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What to expect from new D-backs closer Mark Melancon

Jesse Friedman Avatar
December 4, 2021

Baseball’s 2021 saves leader Mark Melancon is joining the Arizona Diamondbacks, the team announced Wednesday. The deal came down less than eight hours before the start of a league-wide lockout that has now suspended major league transactions indefinitely.

Melancon will make $6 million in both 2022 and 2023. The deal also includes a $5 million mutual option for 2024 with a $2 million buyout.

That may not sound like a lot, but the total guarantee of $14 million is the highest amount given to a free-agent reliever in franchise history. Like I wrote recently, the D-backs historically have spent very little on their bullpen compared to other teams.

Melancon spent 2021 as the closer for the San Diego Padres, where he secured his fourth career All-Star appearance on his way to an impressive 2.23 ERA, 1.22 WHIP, 59 strikeouts and 25 walks over 64.2 innings. Melancon had 39 saves in 45 opportunities.

As he transitions to the desert, here’s what to expect.

A clear upgrade

At first glance, Melancon is similar to other Diamondbacks closers of the Mike Hazen era. Melancon will be 37 when the season starts, which is precisely the same age as the team’s 2021 Opening Day closer, Joakim Soria. Much like Soria, Melancon is also not overpowering, relying primarily on a 92 mph cutter and an 82 mph knuckle-curve.

What sets Melancon apart is that he’s not far past his prime, if at all. The velocity on his legendary cutter has held steady for more than six years, and his 22.3 percent strikeout rate in 2021 was actually a tick above his career average.

A lot of groundballs

Even if Melancon’s strikeout rate dips as he inches closer to age 40, he’s never relied on whiffs to get outs. His 56.4 percent groundball rate this season was the 14th highest mark in baseball among relievers with 50 or more innings pitched. For reference, the D-backs’ bullpen posted a 40.8 percent groundball rate in 2021, the sixth-lowest mark in baseball.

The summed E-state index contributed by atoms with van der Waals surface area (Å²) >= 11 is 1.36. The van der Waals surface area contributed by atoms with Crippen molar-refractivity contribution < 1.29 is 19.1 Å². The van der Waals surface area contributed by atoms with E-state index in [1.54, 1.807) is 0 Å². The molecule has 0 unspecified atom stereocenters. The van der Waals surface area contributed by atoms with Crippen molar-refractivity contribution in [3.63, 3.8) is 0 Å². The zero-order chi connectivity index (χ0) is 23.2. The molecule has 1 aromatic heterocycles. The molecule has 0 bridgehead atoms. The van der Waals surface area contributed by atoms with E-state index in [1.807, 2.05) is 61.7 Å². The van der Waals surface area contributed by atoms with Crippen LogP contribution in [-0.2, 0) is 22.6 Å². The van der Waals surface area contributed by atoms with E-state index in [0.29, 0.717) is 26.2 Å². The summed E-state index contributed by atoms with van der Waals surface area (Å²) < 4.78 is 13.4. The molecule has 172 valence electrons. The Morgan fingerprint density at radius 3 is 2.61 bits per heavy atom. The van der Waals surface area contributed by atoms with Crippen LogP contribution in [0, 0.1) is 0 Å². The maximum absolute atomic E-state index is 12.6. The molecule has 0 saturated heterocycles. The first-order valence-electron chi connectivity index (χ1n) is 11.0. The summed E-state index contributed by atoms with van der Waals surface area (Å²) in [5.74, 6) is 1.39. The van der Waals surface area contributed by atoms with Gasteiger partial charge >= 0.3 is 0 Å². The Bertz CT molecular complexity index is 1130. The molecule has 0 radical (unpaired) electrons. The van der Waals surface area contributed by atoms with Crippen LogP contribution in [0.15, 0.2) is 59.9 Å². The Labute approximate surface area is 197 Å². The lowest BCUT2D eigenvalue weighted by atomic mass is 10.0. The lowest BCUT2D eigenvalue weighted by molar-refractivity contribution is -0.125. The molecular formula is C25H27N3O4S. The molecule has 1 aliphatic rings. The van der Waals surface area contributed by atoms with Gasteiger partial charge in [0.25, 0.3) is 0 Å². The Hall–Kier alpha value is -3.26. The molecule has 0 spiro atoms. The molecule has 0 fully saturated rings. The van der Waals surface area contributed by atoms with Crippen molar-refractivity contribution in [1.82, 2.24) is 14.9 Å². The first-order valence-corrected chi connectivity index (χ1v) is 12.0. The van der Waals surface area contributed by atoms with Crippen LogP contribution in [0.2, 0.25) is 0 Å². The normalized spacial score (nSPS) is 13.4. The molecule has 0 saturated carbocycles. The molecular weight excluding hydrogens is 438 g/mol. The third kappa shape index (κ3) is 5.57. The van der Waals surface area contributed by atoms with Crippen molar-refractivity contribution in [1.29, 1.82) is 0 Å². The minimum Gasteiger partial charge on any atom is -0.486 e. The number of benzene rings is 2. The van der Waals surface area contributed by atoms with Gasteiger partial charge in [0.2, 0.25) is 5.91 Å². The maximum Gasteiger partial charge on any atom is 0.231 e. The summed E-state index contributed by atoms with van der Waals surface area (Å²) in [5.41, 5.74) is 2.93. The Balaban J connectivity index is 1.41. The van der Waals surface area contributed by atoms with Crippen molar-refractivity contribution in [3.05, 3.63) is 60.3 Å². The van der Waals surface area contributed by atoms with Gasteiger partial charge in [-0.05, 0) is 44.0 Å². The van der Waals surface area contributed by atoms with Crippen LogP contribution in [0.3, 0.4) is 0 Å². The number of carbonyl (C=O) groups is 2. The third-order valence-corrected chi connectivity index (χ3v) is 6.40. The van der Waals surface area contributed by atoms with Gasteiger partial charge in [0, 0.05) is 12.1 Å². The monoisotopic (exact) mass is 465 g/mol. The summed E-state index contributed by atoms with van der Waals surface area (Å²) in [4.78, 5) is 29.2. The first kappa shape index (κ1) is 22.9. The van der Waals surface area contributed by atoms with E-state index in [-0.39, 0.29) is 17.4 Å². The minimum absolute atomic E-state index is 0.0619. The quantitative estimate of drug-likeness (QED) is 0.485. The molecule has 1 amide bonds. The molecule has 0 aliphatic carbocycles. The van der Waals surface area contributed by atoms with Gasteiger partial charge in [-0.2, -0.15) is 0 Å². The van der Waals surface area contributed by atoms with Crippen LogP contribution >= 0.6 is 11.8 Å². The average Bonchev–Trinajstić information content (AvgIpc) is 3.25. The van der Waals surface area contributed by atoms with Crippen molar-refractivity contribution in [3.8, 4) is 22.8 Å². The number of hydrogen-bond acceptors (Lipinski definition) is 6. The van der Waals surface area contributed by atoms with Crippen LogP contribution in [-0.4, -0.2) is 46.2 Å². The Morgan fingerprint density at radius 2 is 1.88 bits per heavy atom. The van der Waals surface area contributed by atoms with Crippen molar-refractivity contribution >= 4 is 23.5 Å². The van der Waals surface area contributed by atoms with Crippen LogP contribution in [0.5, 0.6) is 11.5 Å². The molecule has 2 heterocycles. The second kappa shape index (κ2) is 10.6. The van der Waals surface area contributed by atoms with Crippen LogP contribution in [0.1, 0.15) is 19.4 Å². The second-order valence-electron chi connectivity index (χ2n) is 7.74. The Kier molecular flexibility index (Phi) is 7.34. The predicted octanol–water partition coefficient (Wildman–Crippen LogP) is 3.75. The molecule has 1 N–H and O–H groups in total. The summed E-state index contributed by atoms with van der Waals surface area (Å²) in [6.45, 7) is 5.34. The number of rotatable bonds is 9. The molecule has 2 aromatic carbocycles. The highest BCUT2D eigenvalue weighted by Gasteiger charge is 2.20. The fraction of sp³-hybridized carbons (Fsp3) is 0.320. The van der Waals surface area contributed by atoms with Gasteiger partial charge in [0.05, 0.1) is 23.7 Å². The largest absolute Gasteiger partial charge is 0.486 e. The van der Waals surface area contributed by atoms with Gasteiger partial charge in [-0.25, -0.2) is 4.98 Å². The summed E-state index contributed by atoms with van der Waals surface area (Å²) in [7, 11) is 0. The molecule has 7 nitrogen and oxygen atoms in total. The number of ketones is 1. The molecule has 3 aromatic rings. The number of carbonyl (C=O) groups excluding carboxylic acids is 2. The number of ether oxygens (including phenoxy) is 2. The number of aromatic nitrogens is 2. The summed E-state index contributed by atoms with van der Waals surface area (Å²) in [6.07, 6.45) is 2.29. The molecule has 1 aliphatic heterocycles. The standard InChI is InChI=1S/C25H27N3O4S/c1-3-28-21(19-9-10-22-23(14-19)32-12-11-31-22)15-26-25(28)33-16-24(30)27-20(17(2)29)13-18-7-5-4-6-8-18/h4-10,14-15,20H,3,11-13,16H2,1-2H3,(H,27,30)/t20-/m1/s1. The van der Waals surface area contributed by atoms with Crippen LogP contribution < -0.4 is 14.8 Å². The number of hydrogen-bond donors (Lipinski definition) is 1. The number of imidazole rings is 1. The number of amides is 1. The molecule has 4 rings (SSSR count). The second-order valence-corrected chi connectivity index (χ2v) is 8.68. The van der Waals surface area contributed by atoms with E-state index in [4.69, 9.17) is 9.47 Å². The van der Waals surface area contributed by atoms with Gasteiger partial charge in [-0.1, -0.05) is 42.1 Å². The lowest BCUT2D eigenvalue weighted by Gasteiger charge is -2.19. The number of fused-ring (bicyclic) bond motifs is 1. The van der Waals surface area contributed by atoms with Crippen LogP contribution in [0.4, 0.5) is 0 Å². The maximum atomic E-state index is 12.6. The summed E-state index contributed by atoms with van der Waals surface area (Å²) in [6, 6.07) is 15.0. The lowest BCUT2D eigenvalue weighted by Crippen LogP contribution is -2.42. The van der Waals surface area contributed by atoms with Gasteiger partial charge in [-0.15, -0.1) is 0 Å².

It’s important to note that inducing a lot of groundballs doesn’t necessarily equate to positive results. D-backs reliever Matt Peacock actually had a higher groundball rate than Melancon in 2021 at 59.7 percent. He also posted a lackluster 4.64 ERA.

The difference is that unlike Melancon, Peacock almost never strikes anyone out. His 13.0 percent strikeout rate in 2021 was untenable for a major league reliever. Melancon gets his whiffs, but he also keeps the ball on the ground.

Of course, more groundballs means fewer balls in the air, and fewer balls in the air means fewer home runs. That’s good news for a bullpen that allowed the sixth-most long balls in baseball last year. Melancon hasn’t allowed more than four home runs in a season since 2012.


Melancon hasn’t dealt with a significant injury since 2018. Since securing his first full-time role in the big leagues in 2011 with the Houston Astros, Melancon has tossed 633 innings in 11 seasons. That’s the sixth-most among relievers in that span, trailing only Steve Cishek, Tony Watson, Bryan Shaw, Tyler Clippard and Kenley Jansen.

Melancon’s ability to produce consistent results and stay on the field puts him in a rare category. Among active players, Melancon’s 244 career saves is fourth in baseball, trailing only Craig Kimbrel, Kenley Jansen and Aroldis Chapman. It is not out of the question that Melancon could break 300 saves during his time in the desert.

If we’re nitpicking, the only concerning trend in Melancon’s game is a steady increase in walk rate over the last several years. In 2021, Melancon issued free passes to 9.4 percent of opposing hitters, which was the highest mark of his career. That being said, that number is still respectable, and command has never been a significant issue for him.

Even so, it may be unrealistic to expect an ERA as low as 2.23 again from Melancon. While he was genuinely very good in 2021, more advanced metrics suggest he overperformed. His xFIP, for example, came in at 3.45. An ERA in that range is likely more in line with what we should expect from him moving forward.

One thing is certain, though: Mark Melancon is already the most well-established free-agent reliever the team has signed in more than a decade.

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